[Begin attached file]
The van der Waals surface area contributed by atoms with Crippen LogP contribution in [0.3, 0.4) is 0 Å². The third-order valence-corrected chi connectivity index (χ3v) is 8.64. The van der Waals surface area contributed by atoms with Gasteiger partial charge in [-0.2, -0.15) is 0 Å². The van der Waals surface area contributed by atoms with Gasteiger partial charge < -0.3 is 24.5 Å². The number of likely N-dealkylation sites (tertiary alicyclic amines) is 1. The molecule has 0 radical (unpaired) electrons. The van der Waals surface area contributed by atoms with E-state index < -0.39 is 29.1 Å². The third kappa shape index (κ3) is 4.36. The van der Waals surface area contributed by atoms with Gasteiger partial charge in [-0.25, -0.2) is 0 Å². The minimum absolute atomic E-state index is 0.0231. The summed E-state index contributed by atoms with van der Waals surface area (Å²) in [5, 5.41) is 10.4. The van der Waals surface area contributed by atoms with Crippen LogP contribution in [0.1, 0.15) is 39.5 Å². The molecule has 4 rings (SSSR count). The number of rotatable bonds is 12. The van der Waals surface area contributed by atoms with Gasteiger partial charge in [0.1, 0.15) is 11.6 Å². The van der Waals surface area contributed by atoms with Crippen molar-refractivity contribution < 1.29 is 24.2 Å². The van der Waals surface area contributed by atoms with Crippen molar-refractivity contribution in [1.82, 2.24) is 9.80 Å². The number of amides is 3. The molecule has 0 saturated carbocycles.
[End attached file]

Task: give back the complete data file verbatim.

The van der Waals surface area contributed by atoms with Crippen LogP contribution in [0.3, 0.4) is 0 Å². The third-order valence-corrected chi connectivity index (χ3v) is 8.64. The van der Waals surface area contributed by atoms with Gasteiger partial charge in [-0.2, -0.15) is 0 Å². The van der Waals surface area contributed by atoms with Gasteiger partial charge < -0.3 is 24.5 Å². The number of likely N-dealkylation sites (tertiary alicyclic amines) is 1. The molecule has 0 radical (unpaired) electrons. The van der Waals surface area contributed by atoms with E-state index < -0.39 is 29.1 Å². The third kappa shape index (κ3) is 4.36. The van der Waals surface area contributed by atoms with Gasteiger partial charge in [-0.25, -0.2) is 0 Å². The minimum absolute atomic E-state index is 0.0231. The summed E-state index contributed by atoms with van der Waals surface area (Å²) in [5, 5.41) is 10.4. The van der Waals surface area contributed by atoms with Crippen LogP contribution in [0.1, 0.15) is 39.5 Å². The molecule has 4 rings (SSSR count). The number of rotatable bonds is 12. The van der Waals surface area contributed by atoms with Gasteiger partial charge in [0.1, 0.15) is 11.6 Å². The van der Waals surface area contributed by atoms with Crippen molar-refractivity contribution < 1.29 is 24.2 Å². The van der Waals surface area contributed by atoms with Crippen molar-refractivity contribution in [1.82, 2.24) is 9.80 Å². The number of amides is 3. The molecule has 0 saturated carbocycles.